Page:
Horror Inc – Briefly Eternal
As far as anyone can make out, at this stage it appears that Marc Leclair is focusing all his energy on his Horror Inc project. Having risen to prominence in the early 00s with the hyperactive cut-up house of Akufen, Leclair has always been decidedly singular in his sonic quest, leaving trails of influence in his wake and never staying put for too long. It’s the tantalising lot of one who follows such an artist, never quite getting your fill before the next course comes round.
In the case of Horror Inc, when it first emerged as a project it was clear that Leclair was re-aiming his signature micro funk with a focus on more fulsome instrumentation, eschewing razor-fine sample juggling in favour of more poised, composed fare. In truth it seemed as though it might stay languishing as a brief diversion in Leclair’s career as he took something of a break in the late 00s, until the Aurore EP appeared on Haunt Music in 2010. Where the earlier Horror Inc singles had remained close cousins to the more overtly dancefloor Akufen output, this EP pointed towards less rigid rhythmic constructions, and an even more sophisticated palette of orchestration and synthesis to meet the projects remit.
If there is a remit for Horror Inc, the clue is in the title. Since day one the common theme has been eerie strings steeped in an uneasy, cinematic romanticism as you might expect from Bernard Herrmann (he of Psycho fame), at turns sweet and ghoulish and very often within the same melodic progression. While the Aurore EP signaled a decisive ramp-up in the compositional stakes, this fully-fledged long player for Perlon takes it to the next level and fully cements Leclair’s reputation as a musician rather than a sample-arranger.
While house music still lingers in the walls like a purgatorial spirit, there are plenty more percussive purposes at work, not least at the start of the album. “Phowa” comes to life on nerve-jangling piano and cavernous sound design, with a brief lick of something that sounds like it belongs to La Funk Mob. It’s a downtempo feeling only bolstered halfway through when the crisp drum break comes rolling in, and by the time the bassline joins and the Rhodes notes saunter over the top, it’s clear that Leclair has been busy capturing the richness of a fully balanced live performance in working on this album. With its breezy refrain as it builds to a climax, there is a feeling of optimism that leads to “Phowa” feeling like an intro, a sweetener at sundown before the darkness takes hold.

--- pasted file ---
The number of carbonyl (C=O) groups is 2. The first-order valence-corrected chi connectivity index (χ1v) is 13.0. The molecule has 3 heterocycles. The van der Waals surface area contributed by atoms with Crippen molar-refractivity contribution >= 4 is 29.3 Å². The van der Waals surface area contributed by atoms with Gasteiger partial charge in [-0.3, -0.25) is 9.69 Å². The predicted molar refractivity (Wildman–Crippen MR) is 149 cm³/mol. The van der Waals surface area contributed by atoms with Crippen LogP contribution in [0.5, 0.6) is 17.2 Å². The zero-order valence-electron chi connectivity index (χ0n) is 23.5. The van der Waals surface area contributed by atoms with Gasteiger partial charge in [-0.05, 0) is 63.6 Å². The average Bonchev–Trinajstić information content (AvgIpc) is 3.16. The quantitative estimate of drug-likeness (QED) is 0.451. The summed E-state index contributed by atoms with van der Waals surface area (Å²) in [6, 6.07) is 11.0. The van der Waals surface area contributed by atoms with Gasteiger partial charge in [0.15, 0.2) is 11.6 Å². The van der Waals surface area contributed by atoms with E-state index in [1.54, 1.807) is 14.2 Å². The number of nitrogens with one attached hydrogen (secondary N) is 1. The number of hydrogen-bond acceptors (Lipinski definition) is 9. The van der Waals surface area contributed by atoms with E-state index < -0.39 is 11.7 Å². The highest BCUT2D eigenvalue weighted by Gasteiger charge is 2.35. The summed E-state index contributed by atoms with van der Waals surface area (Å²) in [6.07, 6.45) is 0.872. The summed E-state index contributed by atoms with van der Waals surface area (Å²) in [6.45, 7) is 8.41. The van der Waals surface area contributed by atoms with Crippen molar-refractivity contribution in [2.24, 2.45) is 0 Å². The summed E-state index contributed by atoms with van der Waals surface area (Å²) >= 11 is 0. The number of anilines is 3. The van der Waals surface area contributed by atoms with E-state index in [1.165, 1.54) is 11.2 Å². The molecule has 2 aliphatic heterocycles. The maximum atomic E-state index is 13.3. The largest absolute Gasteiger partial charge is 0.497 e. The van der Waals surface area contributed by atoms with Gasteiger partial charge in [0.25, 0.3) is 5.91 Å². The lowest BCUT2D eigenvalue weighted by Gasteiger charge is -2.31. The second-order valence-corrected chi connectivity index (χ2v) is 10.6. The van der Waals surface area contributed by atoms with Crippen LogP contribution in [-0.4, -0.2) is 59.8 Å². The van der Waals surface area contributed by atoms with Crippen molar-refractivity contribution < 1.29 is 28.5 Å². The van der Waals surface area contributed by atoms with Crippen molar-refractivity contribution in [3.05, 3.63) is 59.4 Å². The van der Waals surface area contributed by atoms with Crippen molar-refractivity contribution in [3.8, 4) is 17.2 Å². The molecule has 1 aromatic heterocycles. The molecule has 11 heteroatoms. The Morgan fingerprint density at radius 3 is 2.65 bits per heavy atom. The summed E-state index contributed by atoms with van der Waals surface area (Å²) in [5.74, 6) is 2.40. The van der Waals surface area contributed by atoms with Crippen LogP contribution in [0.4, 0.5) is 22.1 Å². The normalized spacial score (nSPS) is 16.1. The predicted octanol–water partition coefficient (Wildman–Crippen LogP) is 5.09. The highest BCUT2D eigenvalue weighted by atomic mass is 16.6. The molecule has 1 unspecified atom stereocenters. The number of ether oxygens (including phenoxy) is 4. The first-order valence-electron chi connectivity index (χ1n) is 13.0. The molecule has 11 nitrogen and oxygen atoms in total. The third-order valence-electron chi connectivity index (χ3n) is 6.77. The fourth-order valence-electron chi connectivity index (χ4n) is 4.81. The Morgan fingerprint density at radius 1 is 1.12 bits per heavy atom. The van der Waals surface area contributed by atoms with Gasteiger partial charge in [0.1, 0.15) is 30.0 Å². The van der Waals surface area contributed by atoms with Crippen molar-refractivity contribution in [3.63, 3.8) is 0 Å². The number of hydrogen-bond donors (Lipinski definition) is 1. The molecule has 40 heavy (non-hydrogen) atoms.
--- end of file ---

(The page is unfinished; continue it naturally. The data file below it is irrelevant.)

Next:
“Mourning” certainly brings that Horror Inc tension swiftly after as a signature string arrangement swells in, and before long a slinky 4/4 groove is worming its way underneath the delicate instrumentation, gently guiding you through illustrious phases of harmony, shifting chord sequences, complex timbres of percussion and spiritual ambience. Then, almost without warning, a sassy breakbeat comes snapping into earshot and some bonafide Moog funk peals out as if the band jumped forwards in time to the climax of the set, only to melt away again just as quickly. The highly developed musicality that drives Briefly Eternal is no more apparent than on third track “Remembrance”; its illustrious strings yearning through the shuffling groove atop more of that plaintive Rhodes, only to bloom via a well-timed key change for a stand-out emotional moment in an album full of heart-string tuggers.
It’s interesting that Leclair has opted to include previously released Horror Inc tracks on the long player, with a pair from the aforementioned Aurore EP, but perhaps most significantly “The Sentinel”, originally released on the Horrorama EP in 2003. In this instance, the track has been bolstered with a midpoint diversion into the more sassy, jazzy fare that provides a counterpoint to haunting tones throughout the album, but most significantly the core of the track has not been altered across the ten year gap since its first release. It points to the timeless quality Leclair is striving for on this album as he has done his whole career, darting away from the ebb and flow of trend that can steer dance music to create something that can linger for ten years and still sound vibrant and relevant. The fact that there are some decidedly non-house tracks present only adds to this sentiment, such as the loosely hewn “Bardo Thodol” with its lightly brushed drums and modal shifts.
From one perspective, it could be argued that Leclair has worked the same trick in various forms on each track on this album. There is an easily identifiable signature style at work, made up of just the right kind of string swells, and particular obscure keys and scales employed to give rise to the Horror of it all. Be that as it may, the devil is surely in the details here and each track makes the heart pang and delight with every twist and turn, often simultaneously. While his sliced and diced cut-ups as Akufen may have found him acclaim as a champion editor, Briefly Eternal is Marc Leclair’s crowning glory as a learned composer par excellence.
B2. I Can’t Look At You
C. The Sentinel
D1. The Absent
D2. Bardo Thodol
F. Dans La Nuit